No one wants to invest a great deal of effort in writing content for their website only to find out that they’ve made huge mistakes in helping search engines find it. In our work developing websites and helping our clients to improve the optimization of each piece of content on their site, we’ve found there are many common mistakes when business owners try to write their own meta descriptions. In this article, we’ve outlined some of the most common meta description mistakes made and not only how to avoid them but how to publish content Google will want to show off.
What is a Meta Description?
When you search something on Google, the first page shows you the most relevant content to your search. One of the things that contribute to the popularity and relevance of one web page over another is the light grey description below the title and web address, known as the meta description. This text can be a direct quote from the page it references but ideally, the description is a carefully constructed sentence strategically formatted to get the best search results and most clicks.
There’s no law that dictates what you can and can’t put in this area. If you want to write, “this is my page, click here click here, CLICK HERE”, you absolutely can. But we guarantee that won’t convince Google to rank you higher when compared to your competitor’s pages. If you want Google to take you seriously, you’ll want to strategically formulate your description.
One of the first things to consider when writing your meta description is the length. There is a limit to the number of characters that your description can contain before Google cuts it off. If you Google anything, you’ll see that half the time, a given description clearly isn’t finished, but Google finished it with an ellipsis.
Whatever the synopsis of your page says, it should be anywhere between 120-158 characters, which if you’re geeky like us, maxes out at 920 pixels.
Just so you know, these and the following words equal 158 characters. When the last word is “stop”, you’ll know that I’ve reached the maximum possible – STOP.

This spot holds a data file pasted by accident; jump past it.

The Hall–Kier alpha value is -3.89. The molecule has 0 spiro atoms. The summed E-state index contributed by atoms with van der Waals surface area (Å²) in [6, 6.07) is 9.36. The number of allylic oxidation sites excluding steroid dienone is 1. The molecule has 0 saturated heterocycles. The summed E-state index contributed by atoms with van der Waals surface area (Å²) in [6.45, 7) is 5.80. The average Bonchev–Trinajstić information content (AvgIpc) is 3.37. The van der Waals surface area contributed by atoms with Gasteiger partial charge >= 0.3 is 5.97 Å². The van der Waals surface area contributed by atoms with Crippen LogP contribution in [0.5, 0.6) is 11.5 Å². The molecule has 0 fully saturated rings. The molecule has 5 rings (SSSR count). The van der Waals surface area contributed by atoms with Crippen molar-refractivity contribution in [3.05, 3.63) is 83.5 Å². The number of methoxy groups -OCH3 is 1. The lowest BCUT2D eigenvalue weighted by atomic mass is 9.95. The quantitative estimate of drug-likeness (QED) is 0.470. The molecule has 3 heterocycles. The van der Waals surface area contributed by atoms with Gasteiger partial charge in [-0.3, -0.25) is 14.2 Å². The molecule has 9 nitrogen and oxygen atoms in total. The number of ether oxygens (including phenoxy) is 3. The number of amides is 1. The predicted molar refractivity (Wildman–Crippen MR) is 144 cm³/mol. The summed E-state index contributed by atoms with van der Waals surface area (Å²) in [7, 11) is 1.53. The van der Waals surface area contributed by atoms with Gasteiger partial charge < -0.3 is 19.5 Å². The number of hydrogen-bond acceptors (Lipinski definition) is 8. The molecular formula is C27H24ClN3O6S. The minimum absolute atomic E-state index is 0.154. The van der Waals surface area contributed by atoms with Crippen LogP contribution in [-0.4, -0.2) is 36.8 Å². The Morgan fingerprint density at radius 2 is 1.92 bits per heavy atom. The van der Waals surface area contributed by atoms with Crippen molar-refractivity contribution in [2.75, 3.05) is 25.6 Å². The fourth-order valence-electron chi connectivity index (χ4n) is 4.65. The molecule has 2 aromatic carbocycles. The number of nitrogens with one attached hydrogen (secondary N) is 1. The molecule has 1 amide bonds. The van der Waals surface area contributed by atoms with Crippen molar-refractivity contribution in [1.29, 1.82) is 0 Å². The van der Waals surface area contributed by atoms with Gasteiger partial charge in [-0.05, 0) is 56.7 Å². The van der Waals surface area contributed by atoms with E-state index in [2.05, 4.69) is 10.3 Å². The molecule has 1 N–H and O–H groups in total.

It’s almost nothing! That last “stop” shows exactly what Google does to your sentence. If it’s incomplete it doesn’t matter. So write carefully and pay attention, because we all know how easy it is to ramble.
Think About Your Copy
Now that you know how much to write in your meta description, the next step is to think about content. You only have a limited amount of space, so be sure to maximize it. A common mistake we see is that the meta description author does not consider their audience.
When you have a customer or a target audience, you want to understand them. You want to know the words that they respond to and use them. If you know the language that makes your audience tick, tailor that language into a readable, clickable phrase.
You don’t have to (and shouldn’t) use big words. Don’t even write out numbers, just use the symbol. In fact, using numbers or symbols in your text catches the eye and can be very useful to convince readers to click on your page rather than someone else’s.
Think about what makes you click on a page. What are the things that convince you to choose it over another? Remember these tips when creating your copy and you should be able to craft a catchy meta description with no problem:
- Talk to your customer
- Use compelling phrases (calls to action)
- Use numbers/symbols
- Keep it simple
Don’t Try to Trick Google
Some people think they can pull one over on Google. Let’s face it, Google is smarter than all of us. Let’s not anger the A.I., shall we?
When writing your meta description, keep it similar to the content of your page. Sometimes people try to write a description that’s catchy but not really relevant to lure visitors to their site, but what they may not realize is that Google knows. Google always knows. It’s kind of like Santa in that regard. If you’re strategically honest, Google will reward you, but if you’re bad, it’ll give you coal in the form of hiding your website on page 100. So just don’t do it.
A big mistake people inadvertently make is not utilizing keywords to their full advantage. If you have a blog post or a page that serves a specific purpose, it’s guaranteed to have keywords, even if you haven’t ranked for them yet.
If you have a blog about ways to lose weight, a keyword could be “weight loss”. Try to choose specific keywords based on your existing content to strategically amp up each page’s optimization through the meta description.
Just because you can copy a meta description that you’ve already written, doesn’t mean that you should. Some people think that if one description is really good, it’ll be good for multiple pages. Not true. You’re just being lazy and not doing yourself any favors by having similar or repeated messages across pages on your website. By having variety, your pages will more likely come up in different searches, rather than all showing up at once.
In the end, there are many simple mistakes you can make when writing a meta description. The good news is that there are also simple solutions. If you pay attention to your audience, your content, and your keywords, you’ll be writing tantalizing meta descriptions in no time. For more tips and tricks on optimizing your website, visit our blog or better yet, talk to a Spyder.